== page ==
where the vector Ω1spin is aligned with the orbital angular momentum. Its magnitude is given by
$$ \Omega _1^{{\rm{spin}}} = \frac{1}{2}{\left( {\frac{{{P_{\rm{b}}}}}{{2\pi }}} \right)^{ - 5/3}}\frac{{{m_2}(4{m_1} + 3{m_2})}}{{(1 - {e^2}){{({m_1} + {m_2})}^{4/3}}}}T_ \odot ^{2/3}, $$
(39)
where \({T_ \odot } \equiv G{M_ \odot }/{c^3} = 4.905490947\;\mu {\rm{s}}\), as in Section 4.1. This predicted rate of precession is small; the three systems with the highest Ω1spin values are:
  • PSR J1141-6545 at 1.35° yr-1,

  • PSR B1913+16 at 1.21° yr-1,

  • PSR B1534+12 at 0.52° yr-1.

The primary manifestation of this precession is expected to be a slow change in the shape of the pulse profile, as different regions of the pulse emission beam move into the observable region.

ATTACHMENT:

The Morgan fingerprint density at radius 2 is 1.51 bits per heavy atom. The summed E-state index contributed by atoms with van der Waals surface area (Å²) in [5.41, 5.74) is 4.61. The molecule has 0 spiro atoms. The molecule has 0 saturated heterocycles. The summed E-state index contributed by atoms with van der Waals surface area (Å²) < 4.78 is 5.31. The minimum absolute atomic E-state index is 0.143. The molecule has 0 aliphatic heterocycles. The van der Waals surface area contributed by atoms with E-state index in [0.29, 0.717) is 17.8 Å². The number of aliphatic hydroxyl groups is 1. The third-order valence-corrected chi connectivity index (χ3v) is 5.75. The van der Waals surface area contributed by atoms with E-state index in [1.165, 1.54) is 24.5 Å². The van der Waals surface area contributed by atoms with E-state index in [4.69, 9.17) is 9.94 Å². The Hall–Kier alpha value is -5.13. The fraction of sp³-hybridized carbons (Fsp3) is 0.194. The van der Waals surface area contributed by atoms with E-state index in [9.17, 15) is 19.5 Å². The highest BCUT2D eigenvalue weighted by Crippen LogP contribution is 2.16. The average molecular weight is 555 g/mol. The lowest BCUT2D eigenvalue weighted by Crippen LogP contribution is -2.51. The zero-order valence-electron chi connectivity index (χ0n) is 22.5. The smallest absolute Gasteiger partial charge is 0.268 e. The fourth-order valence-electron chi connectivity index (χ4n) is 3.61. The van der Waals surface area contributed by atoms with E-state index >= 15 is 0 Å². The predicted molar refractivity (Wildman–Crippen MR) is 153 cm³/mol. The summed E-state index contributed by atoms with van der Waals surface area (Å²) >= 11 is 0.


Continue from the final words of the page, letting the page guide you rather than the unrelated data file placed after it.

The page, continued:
Evidence for long-term profile shape changes is in fact seen in PSRs B1913+16 and B1534+12. For PSR B1913+16, profile shape changes were first reported in the 1980s [141], with a clear change in the relative heights of the two profile peaks over several years (Figure 12). No similar changes were found in the polarization of the pulsar [31]. Interestingly, although a simple picture of a cone-shaped beam might lead to an expectation of a change in the separation of the peaks with time, no evidence for this was seen until the late 1990s, at the Effelsberg 100-m telescope [80], by which point the two peaks had begun to move closer together at a rather fast rate. Kramer [80] used this changing peak separation, along with the predicted precession rate and a simple conal model of the pulse beam, to estimate a spin-orbit misalignment angle of about 22° and to predict that the pulsar will disappear from view in about 2025 (see Figure 13), in good agreement with an earlier prediction by Istomin [64] made before the peak separation began to change. Recent results from Arecibo [143] confirm the gist of Kramer’s results, with a misalignment angle of about 21°. Both sets of authors find there are four degenerate solutions that can fit the profile separation data; two can be discarded as they predict an unreasonably large misalignment angle of ∼ 180°-22°=158° [13], and a third is eliminated because it predicts the wrong direction of the position angle swing under the Rotating Vector Model [111]. The main area of dispute is the actual shape of the emission region; while Weisberg and Taylor find an hourglass-shaped beam (see Figure 14), Kramer maintains that a nearly circular cone plus an offset core is adequate (see Figure 15). In any event, it is clear that the interpretation of the profile changes requires some kind of model of the beam shape. Kramer [81, 82] lets the rate of precession vary as another free parameter in the pulse-shape fit, and finds a value of 1.2°±0.2°. This is consistent with the GR prediction but still depends on the beam-shape model and is therefore not a true test of the precession rate.